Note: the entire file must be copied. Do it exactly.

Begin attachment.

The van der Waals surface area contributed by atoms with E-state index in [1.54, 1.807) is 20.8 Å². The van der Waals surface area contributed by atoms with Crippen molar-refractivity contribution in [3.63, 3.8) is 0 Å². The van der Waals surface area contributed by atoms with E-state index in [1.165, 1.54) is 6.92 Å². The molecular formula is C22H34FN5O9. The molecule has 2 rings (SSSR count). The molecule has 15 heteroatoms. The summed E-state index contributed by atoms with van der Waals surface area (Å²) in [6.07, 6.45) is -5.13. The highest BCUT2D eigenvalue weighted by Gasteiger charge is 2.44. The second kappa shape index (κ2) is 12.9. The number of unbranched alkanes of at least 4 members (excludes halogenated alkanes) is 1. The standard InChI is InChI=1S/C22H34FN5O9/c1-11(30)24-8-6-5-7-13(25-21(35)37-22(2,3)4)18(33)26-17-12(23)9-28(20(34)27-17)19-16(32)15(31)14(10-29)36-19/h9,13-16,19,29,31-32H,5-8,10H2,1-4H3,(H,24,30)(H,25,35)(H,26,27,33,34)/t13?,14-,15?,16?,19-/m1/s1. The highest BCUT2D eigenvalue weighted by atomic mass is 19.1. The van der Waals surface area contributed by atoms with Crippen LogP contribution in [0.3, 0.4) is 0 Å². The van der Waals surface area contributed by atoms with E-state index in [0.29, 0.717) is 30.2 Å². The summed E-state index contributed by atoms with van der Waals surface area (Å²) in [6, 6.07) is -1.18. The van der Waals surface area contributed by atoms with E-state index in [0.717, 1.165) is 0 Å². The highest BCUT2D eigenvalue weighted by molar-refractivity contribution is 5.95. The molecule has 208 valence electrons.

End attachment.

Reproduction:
The van der Waals surface area contributed by atoms with E-state index in [1.54, 1.807) is 20.8 Å². The van der Waals surface area contributed by atoms with Crippen molar-refractivity contribution in [3.63, 3.8) is 0 Å². The van der Waals surface area contributed by atoms with E-state index in [1.165, 1.54) is 6.92 Å². The molecular formula is C22H34FN5O9. The molecule has 2 rings (SSSR count). The molecule has 15 heteroatoms. The summed E-state index contributed by atoms with van der Waals surface area (Å²) in [6.07, 6.45) is -5.13. The highest BCUT2D eigenvalue weighted by Gasteiger charge is 2.44. The second kappa shape index (κ2) is 12.9. The number of unbranched alkanes of at least 4 members (excludes halogenated alkanes) is 1. The standard InChI is InChI=1S/C22H34FN5O9/c1-11(30)24-8-6-5-7-13(25-21(35)37-22(2,3)4)18(33)26-17-12(23)9-28(20(34)27-17)19-16(32)15(31)14(10-29)36-19/h9,13-16,19,29,31-32H,5-8,10H2,1-4H3,(H,24,30)(H,25,35)(H,26,27,33,34)/t13?,14-,15?,16?,19-/m1/s1. The highest BCUT2D eigenvalue weighted by atomic mass is 19.1. The van der Waals surface area contributed by atoms with Crippen LogP contribution in [0.3, 0.4) is 0 Å². The van der Waals surface area contributed by atoms with E-state index in [0.29, 0.717) is 30.2 Å². The summed E-state index contributed by atoms with van der Waals surface area (Å²) in [6, 6.07) is -1.18. The van der Waals surface area contributed by atoms with E-state index in [0.717, 1.165) is 0 Å². The highest BCUT2D eigenvalue weighted by molar-refractivity contribution is 5.95. The molecule has 208 valence electrons.